Flight Campaign in Darwin Brought to a Successful Close
For the last time yesterday, the Russian high-altitude research aircraft Geophysica and the German Aerospace Centre’s (DLR) Falcon set off for tropical thunderclouds in Darwin (Australia). Over the last four weeks, the research aircraft undertook a total of nine joint measurement flights in the tropical atmosphere at the interface between the troposphere and stratosphere. Within the framework of the SCOUT-03 Project, they collected data which will be incorporated into the discussion on climate change, for instance at world climate conferences. The aircraft measurement campaign is part of the integrated EU project SCOUT-03 and was coordinated by Research Centre Jülich together with colleagues from the ETH Zürich (Swiss Federal Institute of Technology), Cambridge University and the DLR.
SCOUT-03 is analysing how the stratospheric ozone layer will change over the coming decades under conditions of global change. Scientists will thus be able to provide findings that will enable global assessments of ozone depletion and climate change to be made and incorporated into the Kyoto Protocol, for example. The Kyoto Protocol is currently being discussed at the World Climate Conference in the Canadian city of Montreal.
The measurement campaign in Australia focused on thunderclouds, which form almost daily at this time of year at altitudes of up to 20 kilometres at the “top end” of Australia. The tropics are of particular importance because this is where the exchange of air masses occurs between the lower (troposphere) and upper atmosphere (stratosphere). They are therefore the source region for many trace gases, such as chlorofluorocarbons, nitrogen oxides and water, which have a global influence on the ozone chemistry of the stratosphere. The gigantic thunderclouds on Darwin’s doorstep transport these air masses directly into the stratosphere within a short period of time.
In order to monitor the transport of tropospheric air masses up into the stratosphere, the pilots flew the research aircraft over or near to such thunderclouds five times. On 30 November, Geophysica and Falcon were even sent up into the atmosphere twice, with the additional support of two other research aircraft from the British project ACTIVE. “It is in itself a remarkable feat to have four research aircraft, packed full with measuring instruments, operate at various altitudes and different development stages of these thunderclouds within a specific timeframe”, explained Dr. Cornelius Schiller, coordinator of the SCOUT-03 aircraft campaign and physicist at Research Centre Jülich.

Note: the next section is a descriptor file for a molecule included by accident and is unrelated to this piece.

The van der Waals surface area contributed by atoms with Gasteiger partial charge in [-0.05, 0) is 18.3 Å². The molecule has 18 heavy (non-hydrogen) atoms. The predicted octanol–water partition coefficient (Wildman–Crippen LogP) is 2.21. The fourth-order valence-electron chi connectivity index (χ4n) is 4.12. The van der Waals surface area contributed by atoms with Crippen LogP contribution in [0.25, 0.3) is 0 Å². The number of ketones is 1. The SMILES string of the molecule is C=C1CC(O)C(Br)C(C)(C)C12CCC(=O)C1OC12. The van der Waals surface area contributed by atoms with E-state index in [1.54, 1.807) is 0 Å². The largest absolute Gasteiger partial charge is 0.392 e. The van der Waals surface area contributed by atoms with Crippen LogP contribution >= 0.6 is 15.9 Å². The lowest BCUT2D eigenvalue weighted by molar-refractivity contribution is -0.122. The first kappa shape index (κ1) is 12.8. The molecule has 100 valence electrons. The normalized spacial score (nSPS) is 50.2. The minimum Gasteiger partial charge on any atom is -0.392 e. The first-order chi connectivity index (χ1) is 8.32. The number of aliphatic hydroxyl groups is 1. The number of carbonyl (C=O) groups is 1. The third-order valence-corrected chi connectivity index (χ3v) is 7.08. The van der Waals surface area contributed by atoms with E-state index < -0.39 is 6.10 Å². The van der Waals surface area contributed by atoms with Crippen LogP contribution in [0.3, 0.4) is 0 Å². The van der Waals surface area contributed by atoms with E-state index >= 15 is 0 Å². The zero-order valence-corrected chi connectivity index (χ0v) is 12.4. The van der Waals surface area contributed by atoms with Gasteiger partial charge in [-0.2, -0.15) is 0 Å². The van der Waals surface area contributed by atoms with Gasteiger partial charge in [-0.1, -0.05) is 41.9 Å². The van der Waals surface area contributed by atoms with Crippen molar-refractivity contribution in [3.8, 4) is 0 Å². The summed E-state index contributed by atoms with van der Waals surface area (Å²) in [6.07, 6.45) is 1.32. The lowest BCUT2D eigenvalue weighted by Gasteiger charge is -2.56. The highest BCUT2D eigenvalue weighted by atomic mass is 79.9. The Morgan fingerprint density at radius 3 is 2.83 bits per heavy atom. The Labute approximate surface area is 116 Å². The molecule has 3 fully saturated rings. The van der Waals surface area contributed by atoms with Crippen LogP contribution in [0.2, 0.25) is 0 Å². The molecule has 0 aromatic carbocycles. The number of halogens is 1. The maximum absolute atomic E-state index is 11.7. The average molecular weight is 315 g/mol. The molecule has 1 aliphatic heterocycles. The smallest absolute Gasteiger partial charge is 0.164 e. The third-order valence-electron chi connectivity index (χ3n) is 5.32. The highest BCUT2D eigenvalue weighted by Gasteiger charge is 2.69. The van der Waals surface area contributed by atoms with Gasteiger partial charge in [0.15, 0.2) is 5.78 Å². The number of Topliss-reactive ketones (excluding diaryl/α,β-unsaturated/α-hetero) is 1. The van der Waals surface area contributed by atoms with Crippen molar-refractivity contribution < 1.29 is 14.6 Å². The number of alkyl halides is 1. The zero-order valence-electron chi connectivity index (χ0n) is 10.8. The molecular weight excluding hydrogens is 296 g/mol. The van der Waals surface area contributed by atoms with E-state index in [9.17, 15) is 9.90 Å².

“This requires well-coordinated teamwork between the meteorologists, who deliver the weather forecasts to us, the teams of researchers, who operate the instruments, and finally the pilots, who appraise the measurement situation on site and accurately navigate the aircraft towards the object of scientific desire”, said Schiller of the difficulties involved. On top of this, changing weather conditions, for example, often require improvisation and spontaneous decisions. During further flights, the scientists investigated the large-scale dispersion of trace gasses and cirrus clouds.
“A first look at the data shows that the storms do indeed effectively transport water, nitrogen oxides and other trace gasses into the tropical tropopause region”, reported Schiller on the initial results. “They generate cirrus clouds at high altitudes, which were observed during most of the flights.” In the lower and middle atmosphere, Jülich scientists measured extremely low concentrations of water. “A more accurate analysis of the large data volume and a more detailed evaluation of the results will still take several months”, explained Prof. Martin Riese, Director at the Institute of Chemistry and Dynamics of the Geosphere at Research Centre Jülich. The first results will be discussed at an international SCOUT-03 conference at Research Centre Jülich from 20 – 24 March.
On Saturday, both aircraft will begin their return journey to Europe. They will cross the monsoon regions of Indonesia and Thailand, fly in the subtropics over India and Arabia and finally return to the mid-latitudes of Europe. Modern remote sensing methods play a central role in these global measurement flights. “The infrared telescope CRISTA-NF, recently modified at Jülich and the University of Wuppertal, will also measure the distribution according to altitude of a multitude of atmospheric trace gasses with a high spatial resolution during the return flight”, said Dr. Fred Stroh of Research Centre Jülich.
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